I never really "trusted" Facebook or Google+. That is to say, I never expected them to respect my privacy or keep my secrets. I'm not too secretive online anyway, and what I do have to hide, I just don't post. But it is very clear that there is a great deal of corruption inherent in a business model which is based on concentrating the personal data from millions of users and selling that data to advertisers. At the very least, there must be a free alternative. But for that alternative to be viable, we need to use it. Identica has been around for some time now (and I use it -- I'm "digitante"), and Diaspora is (after a long hard start) finally getting some wind under its wings. I've used it, and it's Good Enough. In fact, you'll find it's pretty similar to what Facebook or Google+ offers, although there are still some rough spots.
Adam is a Berlin-based writer and artist. Jonathan works at a not-for-profit organisation called the Open Knowledge Foundation and studies philosophy and intellectual history at the University of London. Together, they created a website called The Public Domain Review
Free Software and public domain are somehow cousins, and -- more importantly -- they share similar goals. I talked to Adam and Jonathan, who agreed to answer a few questions for us.
As I mentioned in my previous column, my son and I want to explore robotics as a hobby and a learning experience. We don't have an unlimited budget, so I wanted to do some estimating of what it would cost to do it using different technology standards. In the first part, I explored Lego Mindstorms, but the open-hardware (and free software) Arduino system has been getting better and better. So I want to consider that possibility in this column and make a comparison to see which is a better option for us.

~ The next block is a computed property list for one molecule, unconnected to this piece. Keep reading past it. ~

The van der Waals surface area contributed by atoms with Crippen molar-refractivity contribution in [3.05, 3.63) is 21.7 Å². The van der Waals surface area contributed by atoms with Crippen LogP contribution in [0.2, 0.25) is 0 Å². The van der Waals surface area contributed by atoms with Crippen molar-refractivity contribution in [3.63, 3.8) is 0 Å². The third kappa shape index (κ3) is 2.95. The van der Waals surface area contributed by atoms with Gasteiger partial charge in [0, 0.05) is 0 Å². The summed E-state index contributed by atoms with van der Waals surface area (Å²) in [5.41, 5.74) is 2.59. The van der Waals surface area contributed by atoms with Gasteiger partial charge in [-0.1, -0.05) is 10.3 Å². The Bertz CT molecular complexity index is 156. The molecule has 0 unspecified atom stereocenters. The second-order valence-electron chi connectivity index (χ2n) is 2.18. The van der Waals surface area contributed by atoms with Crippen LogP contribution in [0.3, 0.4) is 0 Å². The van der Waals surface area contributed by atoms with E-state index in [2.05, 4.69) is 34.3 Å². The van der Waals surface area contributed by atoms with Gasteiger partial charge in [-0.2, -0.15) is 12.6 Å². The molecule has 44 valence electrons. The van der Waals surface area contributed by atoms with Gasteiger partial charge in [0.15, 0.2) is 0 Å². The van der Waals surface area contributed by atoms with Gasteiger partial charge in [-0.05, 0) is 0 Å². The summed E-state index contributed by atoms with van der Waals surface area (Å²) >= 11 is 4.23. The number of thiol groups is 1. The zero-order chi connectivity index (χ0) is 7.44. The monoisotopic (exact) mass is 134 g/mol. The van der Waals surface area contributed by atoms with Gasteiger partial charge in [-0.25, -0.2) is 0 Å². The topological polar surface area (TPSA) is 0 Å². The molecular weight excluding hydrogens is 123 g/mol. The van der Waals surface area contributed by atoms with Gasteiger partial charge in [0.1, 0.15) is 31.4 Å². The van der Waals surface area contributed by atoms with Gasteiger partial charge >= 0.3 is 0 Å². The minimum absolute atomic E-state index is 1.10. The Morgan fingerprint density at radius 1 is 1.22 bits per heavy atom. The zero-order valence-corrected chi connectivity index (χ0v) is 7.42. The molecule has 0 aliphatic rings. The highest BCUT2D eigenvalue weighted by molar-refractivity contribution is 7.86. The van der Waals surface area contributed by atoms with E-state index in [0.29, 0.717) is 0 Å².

My son has expressed an interest in getting into robotics as a hobby/learning exercise, which is pretty exciting to me, too. I want to get us set up to do some fun stuff, and I don't want things to be too hard so that we never really get started. One of the obvious choices for this is the Lego Mindstorms system, but the software that comes with it is designed only for Windows and Macintosh systems. Fortunately, there are free software alternatives. What will it cost in time and money to set up using our Debian GNU/Linux computers, and what will we get for that effort?
As you know I draw/produce the Bizarre Cathedral cartoon strips for Free Software Magazine. Lately you may have noticed it's slowed to a bit of a crawl and almost a halt. This is just to let you know that tBC has not ended and is forthcoming. Unfortunately I've had some personal stuff which has taken up more of my time than I wished.
The great guys at Packt Publishing just released the details for theirs 2011 Open Source awards.
We will forgive their embracing of the term "Open Source", especially since they've given _more than $100,000 for their awards.
The categories are:
At the beginning of 2011, the Falcon Committee decided to release version 1.0 of the Falcon Programming Language during the year. After a bit of discussion and planning, we begun working on a new version of the engine to support some constructs we wanted to add to the language: mostly rules and structured prototypes. Also, we spotted the possibility to add fuzzy logic and evolutionary programming (A-Life) constructs directly into the language. We now have a working prototype of what we’re calling the "Organic Virtual Machine".